Fashion and film have long intersected when it comes to glitz and glamour. But the Miu Miu Women’s Tales series of shorts, which is an integral component of the Venice Days section at the Venice Film Festival, gives the Prada Group-owned fashion label a different role in the movie world: it discovers and empowers women directors.
Launched in 2012, Women’s Tales has now spawned 14 works written and directed by women exploring the feminine universe, all fully financed and produced by Prada. They are all loosely inspired by Miu Miu clothes and accessories, but with no obligation for these products to be shown on the screen.
It started like this: “One day I got a call from Miu Miu,” says producer Max Brun. “They said: ‘We’d like to do a short by a woman director because we want to explore women’s creativity through young female directors’ lenses…which embodies the brand’s attention to women’s themes.”
Brun came up with four proposals of directors he thought could be interesting: Zoe Cassavetes from the U.S., Lucrecia Martel from Argentina, Giada Colagrande from Italy, and U.S.-based Iranian director Massy Tadjedin.
“When I presented the proposals, they liked all four, so they said, ‘Let’s do all four,’ ” he says.
Venice Days artistic director Giorgio Gosetti caught wind of the initiative from a collaborator who is friends with Colagrande and thought it would be “great to create a space for female creativity and freedom within Venice Days,” he says.
He discussed it with Prada CEO Miuccia Prada, who is its head designer and founder of the Miu Miu label, with Prada and Miu Miu’s PR director Verde Visconti (a descendant of Italian master director Luchino Visconti), and Brun.
“We agreed that this could be a different kind of [festival] window and also a different type of project,” which would also encompass a series of stimulating conversations about women and movies, Gosetti says.
Miuccia Prada, who declined to be interviewed for this report, has long had an artistic approach in her relationship to film. Last year she financed a series of seminars on new frontiers in filmmaking titled Belligerent Eyes, held in the Prada Foundation’s Venetian outpost. The bar of the Prada Foundation in Milan, called Bar Luce, is designed by Wes Anderson. She co-designed the cocktail and evening gowns featured in Baz Luhrmann’s “The Great Gatsby.”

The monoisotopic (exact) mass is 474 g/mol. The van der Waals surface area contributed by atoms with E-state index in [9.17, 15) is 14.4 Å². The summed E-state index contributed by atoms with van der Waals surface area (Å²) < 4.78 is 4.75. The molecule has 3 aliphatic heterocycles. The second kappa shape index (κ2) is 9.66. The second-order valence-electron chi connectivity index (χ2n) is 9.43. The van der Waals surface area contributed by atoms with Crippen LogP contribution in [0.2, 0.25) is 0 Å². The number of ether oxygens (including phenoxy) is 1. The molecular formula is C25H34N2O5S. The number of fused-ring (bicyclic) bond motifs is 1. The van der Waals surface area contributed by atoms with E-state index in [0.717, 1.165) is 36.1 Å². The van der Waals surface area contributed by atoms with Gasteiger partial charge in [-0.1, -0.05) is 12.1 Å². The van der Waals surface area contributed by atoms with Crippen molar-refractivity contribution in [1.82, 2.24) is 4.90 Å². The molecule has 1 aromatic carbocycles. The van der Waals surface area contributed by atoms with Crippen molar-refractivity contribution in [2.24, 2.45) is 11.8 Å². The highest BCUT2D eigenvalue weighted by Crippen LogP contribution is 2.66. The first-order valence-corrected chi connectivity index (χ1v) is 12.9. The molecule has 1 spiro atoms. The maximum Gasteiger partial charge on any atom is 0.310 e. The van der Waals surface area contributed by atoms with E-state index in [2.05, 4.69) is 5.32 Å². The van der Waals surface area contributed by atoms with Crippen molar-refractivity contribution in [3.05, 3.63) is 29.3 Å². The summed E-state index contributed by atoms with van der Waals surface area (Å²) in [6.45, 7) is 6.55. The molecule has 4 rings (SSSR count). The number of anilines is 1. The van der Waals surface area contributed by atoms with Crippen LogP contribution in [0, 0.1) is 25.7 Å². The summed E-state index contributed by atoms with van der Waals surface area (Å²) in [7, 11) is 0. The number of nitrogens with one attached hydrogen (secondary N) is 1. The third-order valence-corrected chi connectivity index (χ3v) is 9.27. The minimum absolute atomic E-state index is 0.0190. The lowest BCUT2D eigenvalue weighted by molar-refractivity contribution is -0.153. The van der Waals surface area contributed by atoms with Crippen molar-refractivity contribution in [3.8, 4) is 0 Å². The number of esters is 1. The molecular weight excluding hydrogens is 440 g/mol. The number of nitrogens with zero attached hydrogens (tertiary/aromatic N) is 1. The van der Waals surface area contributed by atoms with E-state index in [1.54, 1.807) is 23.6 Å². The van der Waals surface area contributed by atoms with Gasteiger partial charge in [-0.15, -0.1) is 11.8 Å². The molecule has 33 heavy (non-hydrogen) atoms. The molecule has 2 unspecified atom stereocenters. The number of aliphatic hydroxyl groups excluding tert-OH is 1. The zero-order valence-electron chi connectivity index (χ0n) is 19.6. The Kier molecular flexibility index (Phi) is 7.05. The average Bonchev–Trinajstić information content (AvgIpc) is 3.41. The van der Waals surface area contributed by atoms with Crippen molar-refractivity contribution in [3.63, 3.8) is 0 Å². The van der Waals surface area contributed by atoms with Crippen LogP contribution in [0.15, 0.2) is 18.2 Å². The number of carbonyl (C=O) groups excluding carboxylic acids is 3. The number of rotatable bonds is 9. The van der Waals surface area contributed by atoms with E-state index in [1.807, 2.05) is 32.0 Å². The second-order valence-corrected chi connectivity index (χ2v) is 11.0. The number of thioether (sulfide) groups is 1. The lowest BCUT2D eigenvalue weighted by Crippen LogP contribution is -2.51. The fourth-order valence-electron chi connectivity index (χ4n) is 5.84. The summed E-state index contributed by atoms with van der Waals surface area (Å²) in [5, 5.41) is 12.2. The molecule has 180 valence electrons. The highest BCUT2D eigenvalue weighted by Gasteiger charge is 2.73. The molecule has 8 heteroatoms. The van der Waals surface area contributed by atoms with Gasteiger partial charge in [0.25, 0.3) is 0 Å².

Prior to Women’s Tales, Prada had produced a commercial for a Prada fragrance directed by Ridley Scott titled “Thunder Perfect Mind,” which screened at the Berlin Film Festival. Another Prada commercial directed by Roman Polanski, titled “A Therapy,” screened at Cannes. And over the years she has cultivated relationships with several other directors, including Pedro Almodovar, who appears in Prada’s latest fall/winter menswear campaign, which he did not direct, and Alejandro G. Inarritu, who directed the groundbreaking VR installation “Carne y Arena,” which the Prada Foundation co-produced with Legendary Entertainment. That recently made a big splash at the Cannes film festival.
But while Prada’s forays in film were with big name directors (all male), in the case of Woman’s Tales, “Miuccia’s idea is to discover and promote new talents,” Gosetti says. “These are two different visions: compatible, but different.
“If you look at the lineup, you could say that we’ve revealed three or four talents right at the start of their careers,” Gosetti says, citing Japanese auteur Naomi Kawase and Palestinian actress-director Hiam Abbas as examples. A notable exception is France’s venerated Agnes Varda, long a symbol of female empowerment in film, who made a Women’s Tales short titled “Les 3 Boutons” when she was 86.